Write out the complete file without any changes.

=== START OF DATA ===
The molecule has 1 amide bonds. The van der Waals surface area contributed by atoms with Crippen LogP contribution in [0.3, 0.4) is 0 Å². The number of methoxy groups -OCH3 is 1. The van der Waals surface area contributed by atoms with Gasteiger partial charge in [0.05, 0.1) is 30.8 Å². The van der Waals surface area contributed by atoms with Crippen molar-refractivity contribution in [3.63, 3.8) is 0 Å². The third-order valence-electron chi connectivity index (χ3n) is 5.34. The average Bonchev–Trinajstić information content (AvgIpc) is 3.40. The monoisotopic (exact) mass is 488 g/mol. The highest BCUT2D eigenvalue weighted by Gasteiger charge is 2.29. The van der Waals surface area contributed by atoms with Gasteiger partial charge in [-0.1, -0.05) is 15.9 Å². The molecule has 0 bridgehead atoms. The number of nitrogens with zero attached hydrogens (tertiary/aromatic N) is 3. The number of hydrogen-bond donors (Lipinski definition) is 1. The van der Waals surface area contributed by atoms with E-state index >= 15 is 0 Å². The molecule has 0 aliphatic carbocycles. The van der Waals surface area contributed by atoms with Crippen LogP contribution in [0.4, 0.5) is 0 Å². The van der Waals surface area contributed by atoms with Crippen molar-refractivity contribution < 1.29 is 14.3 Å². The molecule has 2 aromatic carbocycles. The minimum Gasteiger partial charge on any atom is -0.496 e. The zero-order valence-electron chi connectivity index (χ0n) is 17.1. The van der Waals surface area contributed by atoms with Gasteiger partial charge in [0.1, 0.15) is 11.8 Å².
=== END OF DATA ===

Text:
The molecule has 1 amide bonds. The van der Waals surface area contributed by atoms with Crippen LogP contribution in [0.3, 0.4) is 0 Å². The number of methoxy groups -OCH3 is 1. The van der Waals surface area contributed by atoms with Gasteiger partial charge in [0.05, 0.1) is 30.8 Å². The van der Waals surface area contributed by atoms with Crippen molar-refractivity contribution in [3.63, 3.8) is 0 Å². The third-order valence-electron chi connectivity index (χ3n) is 5.34. The average Bonchev–Trinajstić information content (AvgIpc) is 3.40. The monoisotopic (exact) mass is 488 g/mol. The highest BCUT2D eigenvalue weighted by Gasteiger charge is 2.29. The van der Waals surface area contributed by atoms with Gasteiger partial charge in [-0.1, -0.05) is 15.9 Å². The molecule has 0 bridgehead atoms. The number of nitrogens with zero attached hydrogens (tertiary/aromatic N) is 3. The number of hydrogen-bond donors (Lipinski definition) is 1. The van der Waals surface area contributed by atoms with E-state index >= 15 is 0 Å². The molecule has 0 aliphatic carbocycles. The van der Waals surface area contributed by atoms with Crippen LogP contribution in [0.4, 0.5) is 0 Å². The van der Waals surface area contributed by atoms with Crippen molar-refractivity contribution < 1.29 is 14.3 Å². The molecule has 2 aromatic carbocycles. The minimum Gasteiger partial charge on any atom is -0.496 e. The zero-order valence-electron chi connectivity index (χ0n) is 17.1. The van der Waals surface area contributed by atoms with Gasteiger partial charge in [0.1, 0.15) is 11.8 Å².